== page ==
Two energy companies on our list, Heritage Oil and Addax Petroleum, were able to avoid the correction that hit energy stocks this past year and managed to deliver big gains at a time their peers' stocks were dropping. Small-cap Heritage returned more than 132% while Addax, a mid-cap Swiss company listed on the TSX, gained more than 37%.
What's the secret to their success? Part of the answer lies in the one thing these companies have in common: new operations in northern Iraq.
Both Heritage and Addax have secured contracts signed with Iraq's Kurdistan Regional Government, which manages the northern area of the country. Iraq, of course, is considered a “high growth” area by the energy industry, and the under-explored Kurdistan region is said to contain 48 billion barrels of oil. Both Addax and Heritage have gotten a jump on companies hoping to operate in Iraq, even though the Iraqi oil law, which defines how oil resources will be produced and how revenues will be shared, has yet to be signed.
Addax has already drilled wells that are producing, and the company estimates it's sitting on 1.2 billion to 2.7 billion barrels. “This is a highly interesting prospect,” says CEO Jean Claude Gandur over the phone from Geneva. But what about the risks associated with operating in a war-torn country? “There is always a risk,” says Gandur. “But Kurdistan is not like other areas of Iraq; the people are friendly and welcoming. There are no bombings, no kidnappings. You can walk the streets. We have high security, probably more than is necessary.”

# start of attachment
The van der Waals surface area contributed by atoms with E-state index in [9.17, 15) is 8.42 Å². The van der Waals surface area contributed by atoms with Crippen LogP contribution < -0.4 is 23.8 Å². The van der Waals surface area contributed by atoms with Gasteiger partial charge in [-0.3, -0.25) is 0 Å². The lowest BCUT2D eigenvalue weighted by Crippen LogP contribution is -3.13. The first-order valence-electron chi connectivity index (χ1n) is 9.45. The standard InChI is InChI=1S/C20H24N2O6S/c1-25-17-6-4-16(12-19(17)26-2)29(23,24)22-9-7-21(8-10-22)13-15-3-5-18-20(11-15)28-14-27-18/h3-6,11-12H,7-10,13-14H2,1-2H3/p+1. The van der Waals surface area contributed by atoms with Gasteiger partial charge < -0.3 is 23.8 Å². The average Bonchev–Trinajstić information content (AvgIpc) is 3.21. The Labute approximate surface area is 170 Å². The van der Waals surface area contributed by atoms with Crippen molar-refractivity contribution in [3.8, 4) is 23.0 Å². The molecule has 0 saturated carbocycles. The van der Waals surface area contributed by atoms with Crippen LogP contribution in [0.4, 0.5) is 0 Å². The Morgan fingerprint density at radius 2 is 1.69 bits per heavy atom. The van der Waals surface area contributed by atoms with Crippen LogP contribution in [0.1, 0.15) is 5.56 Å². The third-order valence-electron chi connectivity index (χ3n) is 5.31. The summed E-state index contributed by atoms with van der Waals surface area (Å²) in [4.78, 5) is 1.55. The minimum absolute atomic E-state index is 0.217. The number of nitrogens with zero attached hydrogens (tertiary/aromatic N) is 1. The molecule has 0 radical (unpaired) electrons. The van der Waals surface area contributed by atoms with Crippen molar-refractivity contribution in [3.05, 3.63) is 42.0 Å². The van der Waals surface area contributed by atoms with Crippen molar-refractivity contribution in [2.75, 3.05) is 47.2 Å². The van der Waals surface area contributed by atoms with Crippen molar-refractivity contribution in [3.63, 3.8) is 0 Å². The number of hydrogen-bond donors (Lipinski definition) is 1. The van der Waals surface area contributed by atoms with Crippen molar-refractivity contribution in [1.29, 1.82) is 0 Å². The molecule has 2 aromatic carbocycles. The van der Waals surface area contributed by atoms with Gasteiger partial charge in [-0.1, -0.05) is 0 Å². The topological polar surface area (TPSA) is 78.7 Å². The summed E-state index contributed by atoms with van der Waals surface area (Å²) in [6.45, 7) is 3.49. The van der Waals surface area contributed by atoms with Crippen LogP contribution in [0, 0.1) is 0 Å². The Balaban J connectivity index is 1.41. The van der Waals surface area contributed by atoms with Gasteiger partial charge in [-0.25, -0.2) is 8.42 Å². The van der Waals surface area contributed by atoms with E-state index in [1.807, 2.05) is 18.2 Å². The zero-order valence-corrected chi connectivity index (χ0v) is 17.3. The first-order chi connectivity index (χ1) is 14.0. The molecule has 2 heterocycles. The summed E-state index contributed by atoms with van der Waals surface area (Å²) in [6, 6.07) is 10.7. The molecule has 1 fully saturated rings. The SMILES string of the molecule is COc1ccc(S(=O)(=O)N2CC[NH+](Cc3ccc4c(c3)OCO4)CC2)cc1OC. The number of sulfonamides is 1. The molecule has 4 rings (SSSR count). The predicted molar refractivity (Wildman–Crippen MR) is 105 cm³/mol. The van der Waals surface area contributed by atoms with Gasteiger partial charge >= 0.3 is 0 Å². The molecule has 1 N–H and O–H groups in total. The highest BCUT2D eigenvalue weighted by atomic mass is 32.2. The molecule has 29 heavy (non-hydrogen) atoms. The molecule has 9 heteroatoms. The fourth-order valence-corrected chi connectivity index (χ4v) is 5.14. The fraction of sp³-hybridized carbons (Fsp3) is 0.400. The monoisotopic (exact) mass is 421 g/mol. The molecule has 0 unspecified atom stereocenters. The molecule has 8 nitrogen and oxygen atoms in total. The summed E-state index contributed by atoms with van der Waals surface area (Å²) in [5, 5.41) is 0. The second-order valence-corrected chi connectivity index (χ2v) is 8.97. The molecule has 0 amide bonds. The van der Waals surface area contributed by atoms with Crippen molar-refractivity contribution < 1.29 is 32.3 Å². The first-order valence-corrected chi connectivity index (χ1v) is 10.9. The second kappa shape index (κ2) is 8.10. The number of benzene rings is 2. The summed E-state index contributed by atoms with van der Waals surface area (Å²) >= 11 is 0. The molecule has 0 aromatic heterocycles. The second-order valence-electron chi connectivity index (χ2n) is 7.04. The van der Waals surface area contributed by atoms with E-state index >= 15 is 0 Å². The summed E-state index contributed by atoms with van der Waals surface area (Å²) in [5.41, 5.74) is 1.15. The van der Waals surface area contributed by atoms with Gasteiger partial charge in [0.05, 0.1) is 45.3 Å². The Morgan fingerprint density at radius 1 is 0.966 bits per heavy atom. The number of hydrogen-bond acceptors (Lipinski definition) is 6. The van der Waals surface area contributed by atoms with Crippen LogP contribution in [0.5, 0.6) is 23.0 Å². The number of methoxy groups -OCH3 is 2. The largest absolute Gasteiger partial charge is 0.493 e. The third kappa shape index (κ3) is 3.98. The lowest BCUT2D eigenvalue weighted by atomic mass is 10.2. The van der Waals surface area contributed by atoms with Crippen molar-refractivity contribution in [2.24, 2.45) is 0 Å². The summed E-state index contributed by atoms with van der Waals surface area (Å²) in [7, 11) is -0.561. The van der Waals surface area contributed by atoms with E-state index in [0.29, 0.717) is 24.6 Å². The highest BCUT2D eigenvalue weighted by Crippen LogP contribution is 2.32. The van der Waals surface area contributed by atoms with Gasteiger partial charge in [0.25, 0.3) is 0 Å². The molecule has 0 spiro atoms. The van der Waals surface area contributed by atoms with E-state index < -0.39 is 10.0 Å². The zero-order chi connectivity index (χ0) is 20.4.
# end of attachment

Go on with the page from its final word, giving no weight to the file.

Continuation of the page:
The big risk, in fact, may be political. Lawmakers in Iraq have been squabbling over the oil law for almost a year now. The Kurds, of course, would like regional control over new oil resources. That has put them at odds with Iraq's other ethnic groups, who would like to see the industry run from Baghdad and the creation of a national oil company to oversee any newly discovered fields. Iraqi oil minister Hussain al-Shahristani recently warned that all contracts should be signed through the ministry; those that aren't would be considered illegal. The comments were deemed to be directed at the Kurds, but Gandur is confident the contracts he has signed will be respected. “The contracts are in the spirit of the oil law. I feel comfortable,” he says.
Heritage Oil seems to have taken a two-pronged approach. In addition to its contract in northern Iraq, an Independent Equity Research report on the company points out that it is also targeting areas of Iraq outside of Kurdistan. According to the analysts, an important factor in Heritage's success is the considerable political and government contacts chairman and CEO Micael Gulbenkian has. His family's relationship with members of both governments, which go back to before the first oil wells were drilled in Iraq in the 1920s, should serve the company well in post-Saddam Iraq.